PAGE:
The Stranglers need no introduction: bristling with punk attitude they sounded like no-one else but themselves, yet were swept up in the first wave of UK punk, spawning cult favourites Peaches, No More Heroes and Nuclear Device before scoring big chart hits with Golden Brown and Skin Deep.
Bass player and occasional lead vocalist for the band since their 1974 formation, JJ Burnel, was an intimidating figure in the ‘70s, all thousand-yard-stare and street fighter’s stance, but it is a jovial and chatty man who answers the phone on a chilly London morning, eager to laugh and gentle of tone.
With the tour coinciding with Warner Brothers re-releasing the first six Stranglers studio albums and their 1979 live album X-Cert, I start by enquiring how much involvement the band had curating the bonus tracks for the reissues.
“None whatsoever,” he chuckles archly, “it’s a unilateral, very cynical and commercially oriented decision – especially because we’re preparing a new album at the moment, which I think will release next year but, yeah, they do these things. It’s not a problem; I like to think of it as re-cycling.”
That’s record companies for you – but it certainly speaks for the enduring quality of the music, being re-released yet again some 40 years after debut album, Rattus Norvegicus, hit the shelves. Presumably younger fans are discovering the band all the time.
“It seems to be – the demographic has certainly changed,” Burnel confirms. “I mean there’s still the old boys and girls who’ve grown up with us, but there seems to be, in the last 15 years, a lot of teenagers and 20-somethings starting to get interested in the band. I suppose they can access old stuff through YouTube and stuff.
“And also I suspect all the misdemeanours that we got involved in earlier, are now seen as badges of honour! These days things are so… I’ve been told by youngsters, it’s a pretty sterile and fabricated music scene. They don’t see it as very cool… so they’re looking at older bands and seeing which ones,” he pauses to laugh, “…which ones have done the most harm to themselves.”
May it also be that whereas in the ‘60s or even ‘70s, the thought of loving your parents’ music was abhorrent, the last few generations have learnt that it’s in their record collections that the cool stuff lives?
Again the bassist laughs, “well there hasn’t been a seismic change in society as much as there had been. If you go back to 1977 and then you were listening to music 40 years prior to that – there hasn’t been a similar seismic change, probably because there hasn’t been a world war or something. So, music from 40 years ago, actually a lot of it doesn’t sound that dated.”
Forty years ago the band had graduated from a few years playing pubs and evolving their unique bass and keyboard-driven sound, to suddenly find themselves alongside Sex Pistols, the Damned and Stiff Little Fingers in the punk revolution. Were they comfortable for the association, despite not sounding like a ‘punk’ band?
“For a brief period,” Burnel says. “At first I thought the term was actually liberating, but then after a short period it became suffocating. Because, I don’t know who writes the rules, but suddenly, at one point we were playing in the same pubs as The Clash and The Pistols and all these bands, and then came a time when they said, ‘well you’ve gotta do this and you’ve gotta do that and you’ve gotta sound like this and you gotta sound like that’.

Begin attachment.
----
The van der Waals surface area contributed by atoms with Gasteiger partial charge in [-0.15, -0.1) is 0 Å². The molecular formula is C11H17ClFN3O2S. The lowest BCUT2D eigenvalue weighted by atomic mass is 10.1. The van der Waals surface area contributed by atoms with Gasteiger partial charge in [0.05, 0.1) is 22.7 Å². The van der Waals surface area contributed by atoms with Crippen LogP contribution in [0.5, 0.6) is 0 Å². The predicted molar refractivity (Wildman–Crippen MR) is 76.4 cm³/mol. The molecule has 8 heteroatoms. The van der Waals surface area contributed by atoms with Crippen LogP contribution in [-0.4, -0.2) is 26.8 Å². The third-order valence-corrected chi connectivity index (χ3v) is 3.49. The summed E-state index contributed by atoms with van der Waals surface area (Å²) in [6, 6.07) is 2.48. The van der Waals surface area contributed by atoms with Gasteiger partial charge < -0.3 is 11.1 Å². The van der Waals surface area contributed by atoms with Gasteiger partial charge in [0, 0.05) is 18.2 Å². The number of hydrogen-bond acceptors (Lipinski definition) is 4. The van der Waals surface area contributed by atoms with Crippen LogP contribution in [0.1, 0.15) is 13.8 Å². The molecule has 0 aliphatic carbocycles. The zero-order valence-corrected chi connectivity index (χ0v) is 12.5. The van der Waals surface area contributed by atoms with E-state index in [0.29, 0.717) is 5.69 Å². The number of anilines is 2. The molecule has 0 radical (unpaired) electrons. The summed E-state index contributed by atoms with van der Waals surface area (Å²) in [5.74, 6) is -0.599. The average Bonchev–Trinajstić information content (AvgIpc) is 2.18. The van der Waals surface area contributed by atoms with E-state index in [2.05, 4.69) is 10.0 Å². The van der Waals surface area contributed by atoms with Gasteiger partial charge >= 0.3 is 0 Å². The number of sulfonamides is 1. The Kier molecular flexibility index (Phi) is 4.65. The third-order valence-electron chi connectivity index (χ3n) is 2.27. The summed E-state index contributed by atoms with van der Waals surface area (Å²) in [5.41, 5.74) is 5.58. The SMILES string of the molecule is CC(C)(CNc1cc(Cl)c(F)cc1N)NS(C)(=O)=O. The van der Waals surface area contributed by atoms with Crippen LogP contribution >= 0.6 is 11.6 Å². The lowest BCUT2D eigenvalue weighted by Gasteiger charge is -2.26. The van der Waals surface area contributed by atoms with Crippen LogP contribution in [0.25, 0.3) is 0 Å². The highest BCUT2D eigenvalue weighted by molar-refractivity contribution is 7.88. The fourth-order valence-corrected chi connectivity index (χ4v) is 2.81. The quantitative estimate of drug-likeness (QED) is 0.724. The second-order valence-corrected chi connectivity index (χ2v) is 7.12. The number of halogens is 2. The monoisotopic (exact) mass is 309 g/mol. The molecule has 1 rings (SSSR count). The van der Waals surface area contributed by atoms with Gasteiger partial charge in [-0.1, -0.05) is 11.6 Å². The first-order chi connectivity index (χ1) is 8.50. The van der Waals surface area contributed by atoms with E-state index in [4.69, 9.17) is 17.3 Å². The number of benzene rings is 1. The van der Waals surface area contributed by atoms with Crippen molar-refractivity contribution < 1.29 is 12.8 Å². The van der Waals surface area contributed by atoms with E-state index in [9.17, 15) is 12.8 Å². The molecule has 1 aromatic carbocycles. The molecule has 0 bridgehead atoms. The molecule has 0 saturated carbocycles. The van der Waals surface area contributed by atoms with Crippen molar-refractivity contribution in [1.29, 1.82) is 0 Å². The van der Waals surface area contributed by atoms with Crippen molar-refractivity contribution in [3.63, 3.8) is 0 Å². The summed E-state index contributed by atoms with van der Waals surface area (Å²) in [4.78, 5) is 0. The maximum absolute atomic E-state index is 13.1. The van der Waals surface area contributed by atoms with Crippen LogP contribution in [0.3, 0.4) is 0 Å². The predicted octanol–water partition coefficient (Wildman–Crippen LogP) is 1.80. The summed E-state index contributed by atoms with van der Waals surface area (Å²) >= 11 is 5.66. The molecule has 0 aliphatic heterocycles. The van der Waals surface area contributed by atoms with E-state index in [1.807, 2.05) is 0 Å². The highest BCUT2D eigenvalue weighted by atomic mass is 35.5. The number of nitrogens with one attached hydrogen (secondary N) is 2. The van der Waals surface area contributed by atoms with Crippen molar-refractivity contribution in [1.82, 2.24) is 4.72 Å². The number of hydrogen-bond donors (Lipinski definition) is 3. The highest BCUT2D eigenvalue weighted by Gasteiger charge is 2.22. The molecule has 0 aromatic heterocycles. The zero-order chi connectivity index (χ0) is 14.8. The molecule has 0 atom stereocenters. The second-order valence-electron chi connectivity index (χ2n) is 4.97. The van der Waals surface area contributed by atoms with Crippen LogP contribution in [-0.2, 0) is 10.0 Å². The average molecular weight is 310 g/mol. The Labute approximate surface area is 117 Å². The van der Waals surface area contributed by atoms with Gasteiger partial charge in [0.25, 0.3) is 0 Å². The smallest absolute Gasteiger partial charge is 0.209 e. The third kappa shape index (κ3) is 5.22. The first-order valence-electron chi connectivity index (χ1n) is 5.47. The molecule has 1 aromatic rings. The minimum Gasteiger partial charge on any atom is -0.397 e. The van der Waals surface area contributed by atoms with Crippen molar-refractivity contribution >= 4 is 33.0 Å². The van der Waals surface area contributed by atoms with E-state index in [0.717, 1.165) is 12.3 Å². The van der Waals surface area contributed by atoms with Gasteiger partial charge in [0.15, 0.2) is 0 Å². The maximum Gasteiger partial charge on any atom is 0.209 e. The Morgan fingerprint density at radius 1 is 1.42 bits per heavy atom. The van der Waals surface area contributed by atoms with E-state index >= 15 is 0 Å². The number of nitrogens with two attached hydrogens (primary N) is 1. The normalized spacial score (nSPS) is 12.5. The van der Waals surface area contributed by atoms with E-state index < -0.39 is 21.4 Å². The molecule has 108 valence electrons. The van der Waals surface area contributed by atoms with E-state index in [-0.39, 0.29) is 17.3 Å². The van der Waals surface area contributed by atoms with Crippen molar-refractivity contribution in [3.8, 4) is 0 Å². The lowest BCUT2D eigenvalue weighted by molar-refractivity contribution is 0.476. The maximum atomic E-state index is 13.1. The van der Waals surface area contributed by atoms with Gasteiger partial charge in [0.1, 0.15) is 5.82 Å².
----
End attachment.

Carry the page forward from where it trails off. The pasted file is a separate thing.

“So at first I thought it was a really broad church until a kind of a new orthodoxy established itself and said, ‘you can’t,’ you know? We were castigated for having a keyboard, for Christ’s sake! But who writes these rules?”
Burnel had read history at university, never believing he might be playing in a band for the next four decades and counting.
“No, because there was no manual,” he reminisces warmly. “We were entering uncharted territory, because bands – if you were lucky enough to get a gig, the next stage was being lucky enough to save up enough money for a demo, or even – Christ forbid – actually a proper record! So our ambitions didn’t go further than that, really. At that point no bands had been going for 40 years.
“If you were lucky you had two or three years, and if you were luckier still you had a bit of success, and that was it, you went back to your life! I thought I had loads of options,” he laughs again. “Teach history, or one of my ambitions was – and is – to teach karate and travel the world and be a masked hero – but it didn’t turn out like that.”
Not that being in a touring rock band is completely different…
“Well, yes, that is a way of looking at it, you’re right there,” he admits, laughing.
With his early career plans derailed by – shock, horror – musical success, and despite punk rapidly devolving to be more about fashion and imitation than art, The Stranglers managed to avoid doing the one thing that practically every band and artist inevitably does: sell out and become a cliché.
“I pass on that one,” he sighs when asked how they have stayed creatively relevant. “I don’t know, it’s just that you go with your instincts, so something tells you that it’s a cheap thing to do or it’s not the right thing to do and to be honest to yourself.”
Read any interview with Burnel and there’s a good chance he’ll talk about ‘commercial mistakes’ made by the band, but here we are, 40 years later, original records being reissued, tours selling out – maybe those mistakes weren’t so bad after all?
“You know, you’re right in retrospect,” he agrees. “But certainly we’ve done things commercially which the record company wouldn’t have been very happy about… but, you know, fuck ’em, that’s what I say.”
Burnel goes on to affirm that of those decisions that might be termed ‘commercial mistakes,’ he has no regrets.
“I think the one thing I – and I don’t regret it, I see it now as a smart thing – was the fact that all our peers toured the USA incessantly, because that was the dream. To be successful in The States meant you were successful everywhere in the world. We were starting to do well in The States, but they wanted us to stay there for about 12 months – and I couldn’t stand that.
“I wanted to go back to Europe and see my family and everything. I saw what happened to people who were there for 12 months… I mean, U2 were wearing cowboy boots and cowboy hats. The Police never recovered.